NATO Chief Leads Outcry Over Trump's Russia Stance

Candidate's comments put nations, troops at risk, secretary-general says
By Bob Cronin,  Newser Staff
Posted Feb 11, 2024 4:50 PM CST
NATO Chief Leads Outcry to Trump's Russia Stance
NATO Secretary-General Jens Stoltenberg, right, and US National Security Adviser Jake Sullivan address a media conference at NATO headquarters in Brussels on Wednesday.   (AP Photo/Virginia Mayo)

The head of NATO led an international response Sunday denouncing Donald Trump's comment that he would encourage Russia to do "whatever the hell they want" to members of the alliance who, in his view, don't contribute enough money to the collective defense. "Any suggestion that allies will not defend each other undermines all of our security, including that of the US, and puts American and European soldiers at increased risk," Secretary-General Jens Stoltenberg said in a statement, per the AP. Trump's comments and the response:

  • "I would not protect you": In a speech in South Carolina on Saturday night, Trump described his response when president about what he'd do if a NATO member that had not kicked in enough was attacked by Russia. "Well, sir, if we don't pay, and we're attacked by Russia, will you protect us?" he quoted another president as asking him. No, Trump said he answered, per Politico. "In fact, I would encourage them to do whatever the hell they want." No country owes NATO money, per the AP.
  • President Biden: Trump's likely opponent in November called the remarks "appalling and dangerous," per the Hill. "Sadly, they are also predictable coming from a man who is promising to rule as a dictator," Biden's statement said.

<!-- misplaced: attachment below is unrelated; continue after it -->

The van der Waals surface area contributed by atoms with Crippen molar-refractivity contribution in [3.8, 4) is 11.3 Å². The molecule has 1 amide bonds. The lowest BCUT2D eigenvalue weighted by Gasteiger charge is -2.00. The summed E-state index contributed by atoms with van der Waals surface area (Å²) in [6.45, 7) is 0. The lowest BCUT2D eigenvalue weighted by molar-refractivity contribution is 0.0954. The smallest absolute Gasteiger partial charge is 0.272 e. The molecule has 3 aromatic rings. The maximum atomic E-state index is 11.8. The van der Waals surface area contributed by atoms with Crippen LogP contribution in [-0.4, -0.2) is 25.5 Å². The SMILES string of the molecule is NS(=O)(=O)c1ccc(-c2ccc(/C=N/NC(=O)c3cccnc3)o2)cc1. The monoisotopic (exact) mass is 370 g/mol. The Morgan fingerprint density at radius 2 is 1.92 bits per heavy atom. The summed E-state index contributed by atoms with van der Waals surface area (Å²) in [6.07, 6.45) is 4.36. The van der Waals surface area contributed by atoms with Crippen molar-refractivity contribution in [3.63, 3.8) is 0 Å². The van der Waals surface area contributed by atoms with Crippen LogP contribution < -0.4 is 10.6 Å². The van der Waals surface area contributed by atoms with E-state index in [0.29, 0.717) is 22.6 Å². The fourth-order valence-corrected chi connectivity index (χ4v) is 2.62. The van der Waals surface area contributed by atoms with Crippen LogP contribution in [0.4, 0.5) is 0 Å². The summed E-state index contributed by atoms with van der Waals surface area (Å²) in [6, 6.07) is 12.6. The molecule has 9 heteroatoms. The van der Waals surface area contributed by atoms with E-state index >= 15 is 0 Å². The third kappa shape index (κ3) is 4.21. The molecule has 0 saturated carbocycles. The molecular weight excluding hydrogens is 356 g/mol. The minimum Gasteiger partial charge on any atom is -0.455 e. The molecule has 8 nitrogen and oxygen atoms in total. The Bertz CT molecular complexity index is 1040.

• Poland: A quick response came from the nation that was under Russian control in past centuries and is watching Russia's invasion of Ukraine next door. "We have a hot war at our border," Polish Prime Minister Donald Tusk said Sunday. He expressed concern about whether the US will show "full solidarity with other NATO countries in this confrontation that promises to last for a long time." President Andrzej Duda, a right-wing ally who was friendly with Trump during his term, posted that the Poland-US alliance must remain strong "regardless of who is currently in power in Poland and the USA."
  • European Council: President Charles Michel was among those who said the beneficiary of Trump's statement is Russian President Vladimir Putin. "Reckless statements on NATO's security and Art 5 solidarity serve only Putin's interest," Michel said, per CNN. "They do not bring more security or peace to the world."
  • Germany: The German government issued no official response, though its foreign office invoked NATO's principle of solidary in an online post. "'One for all and all for one.' This NATO creed keeps more than 950 million people safe," the post said.
  • About the "one for all" part: Peter Baker points out in a New York Times analysis that when Trump's White House staff explained to him how NATO's mutual defense obligations worked, he didn't buy in. "You mean, if Russia attacked Lithuania, we would go to war with Russia?" he said at the time. "That's crazy."
  • What's ahead: Although leaders of European nations said they were stunned by Trump's anecdote, they already were thinking about a future without the US anchoring NATO, David Sanger says in a Times analysis. Those discussions now may become more public and more urgent, Sanger writes. A member of Germany's parliament posted on X that "Everyone should watch this video of #Trump to understand that Europe may soon have no choice but to defend itself."
(More Donald Trump 2024 stories.)

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